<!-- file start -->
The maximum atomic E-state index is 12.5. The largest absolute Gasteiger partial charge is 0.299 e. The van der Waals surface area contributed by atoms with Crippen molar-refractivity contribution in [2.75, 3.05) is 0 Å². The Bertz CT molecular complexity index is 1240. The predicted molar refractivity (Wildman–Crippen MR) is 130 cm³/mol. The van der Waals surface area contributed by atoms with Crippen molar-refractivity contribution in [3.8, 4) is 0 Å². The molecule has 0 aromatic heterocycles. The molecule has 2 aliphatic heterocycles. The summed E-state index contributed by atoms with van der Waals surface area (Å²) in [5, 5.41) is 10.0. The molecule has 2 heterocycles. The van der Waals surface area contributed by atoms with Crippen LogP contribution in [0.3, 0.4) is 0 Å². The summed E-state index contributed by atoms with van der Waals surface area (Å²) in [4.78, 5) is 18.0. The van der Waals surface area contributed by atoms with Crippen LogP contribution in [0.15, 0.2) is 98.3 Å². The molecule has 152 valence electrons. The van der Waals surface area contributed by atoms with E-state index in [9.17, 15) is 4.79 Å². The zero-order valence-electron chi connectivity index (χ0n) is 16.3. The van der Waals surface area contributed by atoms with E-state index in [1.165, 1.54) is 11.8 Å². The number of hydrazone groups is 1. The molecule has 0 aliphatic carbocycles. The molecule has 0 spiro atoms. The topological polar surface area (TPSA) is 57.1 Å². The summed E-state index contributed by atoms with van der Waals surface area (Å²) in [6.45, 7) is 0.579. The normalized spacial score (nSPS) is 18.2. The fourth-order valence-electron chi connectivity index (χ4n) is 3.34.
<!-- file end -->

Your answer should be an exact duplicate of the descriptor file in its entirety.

The maximum atomic E-state index is 12.5. The largest absolute Gasteiger partial charge is 0.299 e. The van der Waals surface area contributed by atoms with Crippen molar-refractivity contribution in [2.75, 3.05) is 0 Å². The Bertz CT molecular complexity index is 1240. The predicted molar refractivity (Wildman–Crippen MR) is 130 cm³/mol. The van der Waals surface area contributed by atoms with Crippen molar-refractivity contribution in [3.8, 4) is 0 Å². The molecule has 0 aromatic heterocycles. The molecule has 2 aliphatic heterocycles. The summed E-state index contributed by atoms with van der Waals surface area (Å²) in [5, 5.41) is 10.0. The molecule has 2 heterocycles. The van der Waals surface area contributed by atoms with Crippen LogP contribution in [0.3, 0.4) is 0 Å². The summed E-state index contributed by atoms with van der Waals surface area (Å²) in [4.78, 5) is 18.0. The van der Waals surface area contributed by atoms with Crippen LogP contribution in [0.15, 0.2) is 98.3 Å². The molecule has 152 valence electrons. The van der Waals surface area contributed by atoms with E-state index in [9.17, 15) is 4.79 Å². The zero-order valence-electron chi connectivity index (χ0n) is 16.3. The van der Waals surface area contributed by atoms with E-state index in [1.165, 1.54) is 11.8 Å². The number of hydrazone groups is 1. The molecule has 0 aliphatic carbocycles. The molecule has 0 spiro atoms. The topological polar surface area (TPSA) is 57.1 Å². The summed E-state index contributed by atoms with van der Waals surface area (Å²) in [6.45, 7) is 0.579. The normalized spacial score (nSPS) is 18.2. The fourth-order valence-electron chi connectivity index (χ4n) is 3.34.